EPPO Global Database

EPPO Reporting Service no. 05 - 2004 Num. article: 2004/080

Introduction of Tetranychus evansi in some Mediterranean countries: Addition to the EPPO Alert List

A new species of spider mite, Tetranychus evansi, has recently been found in several Mediterranean countries. This species of South American origin has accidentally been introduced to other parts of the world, and is reported as a serious pest of cultivated Solanaceae. Considering its invasive behaviour and the severity of damage, it was felt useful to add it to the EPPO Alert List.

Tetranychus evansi (Acari: Tetranychidae) – red spider mite
Why: The EPPO Secretariat was informed by Dr Reynaud (FR) that a new spider mite species, Tetranychus evansi was spreading within Mediterranean countries. As it is considered as an invasive species and a damaging pest of tomatoes and other solanaceous crops, it was felt useful to add it to the EPPO Alert List.

Where: T. evansi is of South American origin and has been accidentally introduced into other parts of the world (e.g. in the 1980s in Southern Africa, at the end of 1980s- early1990s in north Africa, 1995 in Spain, 2000 in Portugal).
EPPO region: Morocco, Spain (along the Mediterranean coast from Valencia to Almería, also found on protected crops in Tenerife), Portugal, Tunisia.
Africa: Democratic Republic of Congo, Kenya, Malawi, Mauritius (including Rodrigues island), Mozambique, Namibia, Réunion, Seychelles, Somalia, South Africa, Zambia, Zimbabwe.
South America: Brazil, Puerto Rico.
North America: USA (Arizona, California, Florida, Texas).

On which plants: T. evansi tends to prefer solanaceous crops: tomato (Lycopersicon esculentum), aubergine (Solanum melongena), potato (S. tuberosum), tobacco (Nicotiana tabacum). But it is also found from several other vegetable (e.g. beans, citrus, cotton, castor bean) and ornamental crops (e.g. Rosa), as well as on many weed species (e.g. Amaranthus, Chenopodium, Convolvus, Conyza, Diplotaxis, Hordeum murinum, Lavatera, Sonchus, Solanum nigrum).

Damage: Damage is similar to other spider mites. Feeding punctures led to whitening or yellowing of leaves, followed by desiccation, and eventually defoliation. In case of severe attacks, plants may die. Mites and their webbing can be seen on the underside of the leaf. Adult females are 0.5 mm long, oval, orange red with and indistinct dark blotch on each side of the body. They can lay up to 200 eggs. Males are smaller and straw to orange coloured. At 25°C, the life cycle is completed in 13.5 days. Development is favoured by hot dry conditions (minimum temperature 10°C, optimum temperature 34°C). In Southern Africa, it is considered as the most important dry season pest of tomatoes. In Zimbabwe, up to 90% yield losses have been recorded from field trials.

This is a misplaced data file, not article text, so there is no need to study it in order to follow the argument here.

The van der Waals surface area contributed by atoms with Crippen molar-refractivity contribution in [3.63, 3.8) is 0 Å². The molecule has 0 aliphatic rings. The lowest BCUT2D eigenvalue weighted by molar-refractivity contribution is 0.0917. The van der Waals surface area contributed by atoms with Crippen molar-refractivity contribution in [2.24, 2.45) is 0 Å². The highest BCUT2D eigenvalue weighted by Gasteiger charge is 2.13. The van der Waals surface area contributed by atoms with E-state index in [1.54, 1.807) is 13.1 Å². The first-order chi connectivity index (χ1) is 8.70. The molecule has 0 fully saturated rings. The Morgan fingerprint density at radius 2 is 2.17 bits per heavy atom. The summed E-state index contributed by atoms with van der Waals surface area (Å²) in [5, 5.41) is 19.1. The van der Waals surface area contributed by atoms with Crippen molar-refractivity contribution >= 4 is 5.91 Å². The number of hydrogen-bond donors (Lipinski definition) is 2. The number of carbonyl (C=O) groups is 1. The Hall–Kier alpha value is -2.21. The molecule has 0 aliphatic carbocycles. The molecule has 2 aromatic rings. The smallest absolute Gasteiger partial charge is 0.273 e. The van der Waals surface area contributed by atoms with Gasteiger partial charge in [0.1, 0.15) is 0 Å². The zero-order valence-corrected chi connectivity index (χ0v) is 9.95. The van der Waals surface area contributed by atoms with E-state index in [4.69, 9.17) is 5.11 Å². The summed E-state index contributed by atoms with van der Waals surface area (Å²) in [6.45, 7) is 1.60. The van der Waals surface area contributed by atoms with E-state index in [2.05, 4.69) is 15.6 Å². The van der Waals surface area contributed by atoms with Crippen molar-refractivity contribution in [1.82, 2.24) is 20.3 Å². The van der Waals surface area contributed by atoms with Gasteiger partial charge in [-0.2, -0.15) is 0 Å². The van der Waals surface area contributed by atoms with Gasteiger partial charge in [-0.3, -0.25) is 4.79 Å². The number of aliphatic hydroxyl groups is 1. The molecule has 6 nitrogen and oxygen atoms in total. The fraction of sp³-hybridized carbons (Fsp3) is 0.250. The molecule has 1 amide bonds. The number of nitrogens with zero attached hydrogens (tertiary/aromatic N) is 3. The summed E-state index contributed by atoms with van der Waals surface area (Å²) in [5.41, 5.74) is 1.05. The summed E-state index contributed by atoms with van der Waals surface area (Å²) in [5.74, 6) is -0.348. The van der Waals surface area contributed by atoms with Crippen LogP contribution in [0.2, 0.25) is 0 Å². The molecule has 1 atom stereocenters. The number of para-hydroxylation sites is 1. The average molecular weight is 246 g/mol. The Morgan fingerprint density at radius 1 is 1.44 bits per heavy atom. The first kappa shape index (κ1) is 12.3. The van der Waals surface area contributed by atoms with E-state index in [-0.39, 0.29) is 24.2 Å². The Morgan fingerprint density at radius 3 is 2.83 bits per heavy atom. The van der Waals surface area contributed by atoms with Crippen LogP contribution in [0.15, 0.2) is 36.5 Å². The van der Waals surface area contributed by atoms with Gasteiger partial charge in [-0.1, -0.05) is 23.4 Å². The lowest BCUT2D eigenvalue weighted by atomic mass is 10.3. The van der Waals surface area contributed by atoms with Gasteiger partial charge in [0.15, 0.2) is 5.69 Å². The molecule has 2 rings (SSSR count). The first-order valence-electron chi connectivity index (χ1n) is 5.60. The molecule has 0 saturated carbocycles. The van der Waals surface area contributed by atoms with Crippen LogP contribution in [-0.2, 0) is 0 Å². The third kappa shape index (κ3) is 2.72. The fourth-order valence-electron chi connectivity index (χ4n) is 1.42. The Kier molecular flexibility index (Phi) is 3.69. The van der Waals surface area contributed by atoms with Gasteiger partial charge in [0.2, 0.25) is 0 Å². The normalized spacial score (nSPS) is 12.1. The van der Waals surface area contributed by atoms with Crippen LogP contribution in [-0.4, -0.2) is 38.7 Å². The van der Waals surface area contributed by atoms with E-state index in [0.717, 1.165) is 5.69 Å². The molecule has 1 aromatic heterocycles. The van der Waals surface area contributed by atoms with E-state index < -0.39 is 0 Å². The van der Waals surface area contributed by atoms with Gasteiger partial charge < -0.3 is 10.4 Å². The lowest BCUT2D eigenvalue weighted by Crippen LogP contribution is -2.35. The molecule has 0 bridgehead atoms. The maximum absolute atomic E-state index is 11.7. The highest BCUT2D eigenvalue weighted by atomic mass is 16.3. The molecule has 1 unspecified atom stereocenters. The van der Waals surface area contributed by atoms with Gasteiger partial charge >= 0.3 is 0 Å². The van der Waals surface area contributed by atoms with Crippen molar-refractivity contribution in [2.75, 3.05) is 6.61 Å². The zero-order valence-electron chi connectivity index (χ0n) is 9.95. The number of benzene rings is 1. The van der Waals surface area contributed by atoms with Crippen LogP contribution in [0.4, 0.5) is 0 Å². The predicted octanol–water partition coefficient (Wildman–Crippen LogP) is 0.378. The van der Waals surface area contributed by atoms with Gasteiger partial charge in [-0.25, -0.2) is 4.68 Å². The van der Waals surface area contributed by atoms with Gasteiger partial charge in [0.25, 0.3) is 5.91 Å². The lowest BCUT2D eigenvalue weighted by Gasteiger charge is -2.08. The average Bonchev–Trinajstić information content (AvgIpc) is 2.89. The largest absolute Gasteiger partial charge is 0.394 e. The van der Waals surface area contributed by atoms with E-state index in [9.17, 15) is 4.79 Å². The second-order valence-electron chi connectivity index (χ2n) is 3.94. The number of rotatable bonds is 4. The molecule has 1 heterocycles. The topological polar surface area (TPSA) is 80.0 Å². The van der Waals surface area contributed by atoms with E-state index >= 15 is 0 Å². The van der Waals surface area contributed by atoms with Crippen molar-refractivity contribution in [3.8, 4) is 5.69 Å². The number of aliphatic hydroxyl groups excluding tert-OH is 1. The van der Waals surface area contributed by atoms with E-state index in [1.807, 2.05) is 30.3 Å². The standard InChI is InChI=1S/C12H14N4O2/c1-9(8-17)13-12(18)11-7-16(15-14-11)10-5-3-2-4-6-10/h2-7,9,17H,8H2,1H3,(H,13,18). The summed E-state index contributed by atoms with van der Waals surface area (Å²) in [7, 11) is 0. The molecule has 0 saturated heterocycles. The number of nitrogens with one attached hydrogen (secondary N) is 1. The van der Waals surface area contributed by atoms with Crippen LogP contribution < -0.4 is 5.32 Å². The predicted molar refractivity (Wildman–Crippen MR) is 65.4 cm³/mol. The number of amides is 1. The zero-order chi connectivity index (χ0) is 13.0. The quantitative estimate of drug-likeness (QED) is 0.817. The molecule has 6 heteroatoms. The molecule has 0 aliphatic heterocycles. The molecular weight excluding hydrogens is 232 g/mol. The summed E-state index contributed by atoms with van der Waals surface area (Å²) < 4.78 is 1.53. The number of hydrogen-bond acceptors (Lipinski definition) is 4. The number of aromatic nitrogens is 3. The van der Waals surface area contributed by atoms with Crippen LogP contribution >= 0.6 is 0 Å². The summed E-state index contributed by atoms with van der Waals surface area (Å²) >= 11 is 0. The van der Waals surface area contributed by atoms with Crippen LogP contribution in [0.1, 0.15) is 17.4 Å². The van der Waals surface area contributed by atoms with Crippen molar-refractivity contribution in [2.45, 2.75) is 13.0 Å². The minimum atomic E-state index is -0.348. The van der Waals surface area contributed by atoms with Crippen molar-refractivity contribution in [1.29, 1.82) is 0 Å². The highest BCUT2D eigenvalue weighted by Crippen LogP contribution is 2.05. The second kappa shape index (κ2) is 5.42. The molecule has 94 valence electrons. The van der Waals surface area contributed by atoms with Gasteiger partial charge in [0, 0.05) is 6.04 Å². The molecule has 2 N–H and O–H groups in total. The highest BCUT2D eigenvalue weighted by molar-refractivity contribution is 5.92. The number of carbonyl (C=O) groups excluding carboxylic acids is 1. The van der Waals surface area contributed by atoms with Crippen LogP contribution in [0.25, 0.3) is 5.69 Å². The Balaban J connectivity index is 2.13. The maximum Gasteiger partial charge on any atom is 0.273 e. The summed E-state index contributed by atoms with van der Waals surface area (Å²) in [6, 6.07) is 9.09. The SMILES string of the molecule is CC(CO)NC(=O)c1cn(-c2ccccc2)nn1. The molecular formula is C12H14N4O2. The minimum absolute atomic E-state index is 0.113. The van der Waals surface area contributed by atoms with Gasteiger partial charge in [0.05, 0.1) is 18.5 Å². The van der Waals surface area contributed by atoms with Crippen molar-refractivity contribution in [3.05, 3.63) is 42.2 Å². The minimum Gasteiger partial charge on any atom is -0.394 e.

Dissemination: Over short distances, mites can be spread by wind, irrigation water, and field workers (clothing, tools). Trade of host plants can ensure long distance dissemination. The small size of T. evansi, and its morphological similarity with other spider mite species renders its detection difficult on consignments.

Pathway: Plants for planting of Solanaceae, fruits (?)

Possible risks: Solanaceae are important crops in the EPPO region both outdoor and under protected cultivation. In many countries where T. evansi has been introduced, it is reported as a serious pest (in particular on tomato) which may displace the already existing spider mite species. T. evansi is morphologically similar to other spider mite species already present in Europe (e.g. T. urticae), it can easily be confused with them and therefore remain undetected. Unlike other spider mite species, biological control with predatory mites such as Phytoseiulus persimilis and Neoseiulus californicus is not effective. Chemical control is possible, but data is lacking on the ability of T. evansi to develop resistance.

EPPO RS 2004/080
Panel review date        -        Entry date 2004-05


Personal communication with Dr P. Raynaud (2004-01), Laboratoire National de la Protection des Végétaux, Unité d’entomologie, Montpellier, FR.
Bolland, H.R.; Vala, F. (2000) First record of the spider mite Tetranychus evansi (Acari: Tetranychidae) from Portugal. Entomologische Berichten, 60(9), p 180.
Ferragut, F.; Escudero, L.A. (1999) Tetranychus evansi Baker & Pritchard (Acari, Tetranychidae), una nueva araña roja en los cultivos hortícolas españoles. Boletín de Sanidad Vegetal - Plagas, 25(2), 157-164.
Ferragut, F.; Escudero, L.A. (2002) La araña roja del tomate Tetranychus evansi (Acari, Tetranychidae) en España: distribución, biología y control. Phytoma España, no. 135, 111-113.
Denmark H.A. (1973) Tetranychus evansi Baker and Pritchard (Acarina: Tetranychidae) in Florida. Entomology Circular no. 134. Florida Department of Agriculture and Consumer Services. Division of Plant Industry, 2 pp.
Arne Larsen's homepage. Red Spider Mite. Namibian crop pests no. 37 by M. Keize and J. Zuurbier. Kavango Horticultural Protection and Marketing Project. http://hjem.get2net.dk/arne_larsen1/37redspid.html
Knapp, M.; Saunyama, I.G.M.; Sarr, I.; de Moraes, G.J. (2003) Tetranychus evansi in Africa – Status, distribution, damage and control options. Abstract of a paper presented at the Deutscher Tropentag, Göttingen, DE, 2003-10-08/10. http://www.tropentag.de/2003/proceedings/node105.html